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Article Marketing: Why Longer Articles Make You More Money
I recently wrote an article entitled, Article Marketing: Long or Short Articles -- Which Is Better? As you know from my current little article marketing experiment (details at InkwellEditorial.blogspot.com), I've been submitting to a lot of sites. Hence, reading a lot of site submission guidelines.
Guess what? It seems that I'm not the only one to realize that longer articles are better. I remember when I first started marketing with articles about three years ago, guidlines generally called for articles between 400-600 words. Many did NOT want you to go much over that.
Many of the sites I'm currently submitting to request articles of AT LEAST 500 words. One even had a minimum requirement of 700 words. I think this bodes well for the quality of material to be found on the web.
In reading the submission guidelines I got the distinct feeling that directory owners were sick and tired of the poor quality of many of the pieces.
So, you may be thinking, how long should an article be?
Personally, I've found that between 700-900 words allows you to cover a topic in-depth enough to give the reader enough information so that they feel like they've learned something. Or, at least like you feel like you've dispensed some helpful, useful information.
Now that article marketing seems to have settled in as a viable marketing tactic, and many are using it, how do you differentiate yourself from the pack? I covered this in the previous article, but following is a quick recap:
1. Sincerity: It can be sensed, even via the written word. Human nature can sense when someone is dumping a load of bull on them. Quit thinking about what you want to sell and prospect and think about how you want to help them.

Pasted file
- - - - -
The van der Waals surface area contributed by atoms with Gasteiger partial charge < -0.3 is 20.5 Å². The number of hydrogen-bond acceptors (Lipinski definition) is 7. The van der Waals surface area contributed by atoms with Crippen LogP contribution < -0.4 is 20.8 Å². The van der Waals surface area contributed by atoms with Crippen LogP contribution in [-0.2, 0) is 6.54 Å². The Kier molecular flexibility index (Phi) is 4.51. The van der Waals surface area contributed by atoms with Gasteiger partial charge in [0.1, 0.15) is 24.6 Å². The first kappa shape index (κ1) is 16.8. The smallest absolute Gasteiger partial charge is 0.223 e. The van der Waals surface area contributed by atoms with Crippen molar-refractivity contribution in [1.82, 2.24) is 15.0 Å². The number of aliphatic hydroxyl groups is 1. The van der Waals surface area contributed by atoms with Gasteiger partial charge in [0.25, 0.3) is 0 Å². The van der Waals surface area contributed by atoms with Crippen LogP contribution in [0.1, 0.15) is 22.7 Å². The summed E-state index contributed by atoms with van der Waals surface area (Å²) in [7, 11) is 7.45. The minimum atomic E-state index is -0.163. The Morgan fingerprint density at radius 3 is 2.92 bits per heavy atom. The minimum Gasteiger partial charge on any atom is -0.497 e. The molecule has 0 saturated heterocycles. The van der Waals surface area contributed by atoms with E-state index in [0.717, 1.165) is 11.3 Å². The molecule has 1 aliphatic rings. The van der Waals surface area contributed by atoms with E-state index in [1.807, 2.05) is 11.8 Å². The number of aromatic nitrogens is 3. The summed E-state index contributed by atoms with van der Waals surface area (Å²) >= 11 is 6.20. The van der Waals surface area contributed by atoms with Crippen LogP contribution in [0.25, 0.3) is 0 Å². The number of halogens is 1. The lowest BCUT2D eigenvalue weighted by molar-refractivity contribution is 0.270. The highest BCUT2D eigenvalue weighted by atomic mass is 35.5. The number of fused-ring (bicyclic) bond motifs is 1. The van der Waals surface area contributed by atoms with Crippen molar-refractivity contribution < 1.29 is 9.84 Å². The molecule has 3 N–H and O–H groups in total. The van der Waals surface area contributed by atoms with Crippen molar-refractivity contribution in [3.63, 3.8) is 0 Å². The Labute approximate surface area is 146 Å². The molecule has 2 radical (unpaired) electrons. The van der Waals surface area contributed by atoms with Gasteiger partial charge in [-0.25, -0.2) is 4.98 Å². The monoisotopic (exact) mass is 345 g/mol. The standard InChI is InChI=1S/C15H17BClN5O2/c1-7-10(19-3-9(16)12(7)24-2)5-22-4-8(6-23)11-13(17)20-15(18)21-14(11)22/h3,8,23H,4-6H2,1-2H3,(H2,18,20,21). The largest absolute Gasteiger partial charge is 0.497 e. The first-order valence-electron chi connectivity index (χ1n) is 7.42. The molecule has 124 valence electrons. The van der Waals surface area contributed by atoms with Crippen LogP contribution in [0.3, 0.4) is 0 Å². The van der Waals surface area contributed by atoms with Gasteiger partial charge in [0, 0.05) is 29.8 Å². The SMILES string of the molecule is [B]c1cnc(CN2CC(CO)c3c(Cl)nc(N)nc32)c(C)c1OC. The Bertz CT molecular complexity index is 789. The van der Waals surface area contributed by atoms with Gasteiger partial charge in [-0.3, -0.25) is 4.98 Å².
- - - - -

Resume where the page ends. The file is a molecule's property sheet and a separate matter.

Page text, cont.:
Ostensibly, you created your product/service because it fills a need. So, look to why you originally started doing whatever it is that you do. Spell out the benefits the customer receives (eg, it will make you happier, save you time, etc.), not the features you want to sell them (eg, it has a fancy top, it goes really fast, etc.).
2. Be Yourself: Nothing sells like personality. Personality helps in developing a relationship. People buy from those they know, like and trust. Once a relationship is developed (no matter how peripheral at first), these sentiments can easily be built upon.
When you consider that most prospects have to see your ad 7-28 times before they will purchase from you, then the sooner you can start that relationship, the better.
So, if you're quirky, let that show through; have a wicked sense of humor, bring it on; have an interesting hobby, are a world traveller -- let readers know a little about you!
Another recent article I wrote, Increase Your Freelance Income by Finding Your Unique Voice, explains how to go about this:
3. Give details, details, details: Some studies cite that up to 86% of web surfers are looking for information when they go online. Don't disappoint by glossing over a subject. Give details -- and this includes recounting what DIDN'T work, as well as what did.
If you follow these three rules, you will create a loyal following of readers who will be happy to not only see your article in their inbox, but forward it to their readers. And that, after all, is what you're after.
Ironic observation: This article is 609 words long, including the title. BUT, I did say in my previous article that there are times when it’s okay to publish shorter pieces (eg, in this case, follow-up commentary).
About the Author: May be reprinted with the following, in full: Yuwanda Black is the publisher of InkwellEditorial.com: THE business portal for and about the editorial and creative industries. First-hand freelance success stories, e-courses, job postings, resume tips, advice on the business of freelancing, and more! Launch a Profitable Freelance Writing Career in 30 Days or Less -- Guaranteed! Log on to InkwellEditorial.com to learn how.